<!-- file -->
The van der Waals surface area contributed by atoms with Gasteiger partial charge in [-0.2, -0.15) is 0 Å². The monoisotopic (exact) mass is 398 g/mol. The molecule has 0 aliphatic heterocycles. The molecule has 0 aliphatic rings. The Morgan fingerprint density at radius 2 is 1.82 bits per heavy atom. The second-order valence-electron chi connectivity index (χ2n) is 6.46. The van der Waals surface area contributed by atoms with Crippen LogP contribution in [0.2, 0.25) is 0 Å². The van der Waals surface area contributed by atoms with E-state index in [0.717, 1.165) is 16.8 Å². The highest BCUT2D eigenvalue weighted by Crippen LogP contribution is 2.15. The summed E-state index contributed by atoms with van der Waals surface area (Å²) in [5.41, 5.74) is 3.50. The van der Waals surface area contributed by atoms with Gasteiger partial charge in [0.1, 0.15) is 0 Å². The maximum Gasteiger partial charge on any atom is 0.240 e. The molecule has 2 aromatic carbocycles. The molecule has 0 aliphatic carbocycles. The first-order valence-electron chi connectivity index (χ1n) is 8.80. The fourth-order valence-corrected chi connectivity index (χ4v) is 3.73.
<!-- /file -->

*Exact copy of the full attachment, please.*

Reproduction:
The van der Waals surface area contributed by atoms with Gasteiger partial charge in [-0.2, -0.15) is 0 Å². The monoisotopic (exact) mass is 398 g/mol. The molecule has 0 aliphatic heterocycles. The molecule has 0 aliphatic rings. The Morgan fingerprint density at radius 2 is 1.82 bits per heavy atom. The second-order valence-electron chi connectivity index (χ2n) is 6.46. The van der Waals surface area contributed by atoms with Crippen LogP contribution in [0.2, 0.25) is 0 Å². The van der Waals surface area contributed by atoms with E-state index in [0.717, 1.165) is 16.8 Å². The highest BCUT2D eigenvalue weighted by Crippen LogP contribution is 2.15. The summed E-state index contributed by atoms with van der Waals surface area (Å²) in [5.41, 5.74) is 3.50. The van der Waals surface area contributed by atoms with Gasteiger partial charge in [0.1, 0.15) is 0 Å². The maximum Gasteiger partial charge on any atom is 0.240 e. The molecule has 2 aromatic carbocycles. The molecule has 0 aliphatic carbocycles. The first-order valence-electron chi connectivity index (χ1n) is 8.80. The fourth-order valence-corrected chi connectivity index (χ4v) is 3.73.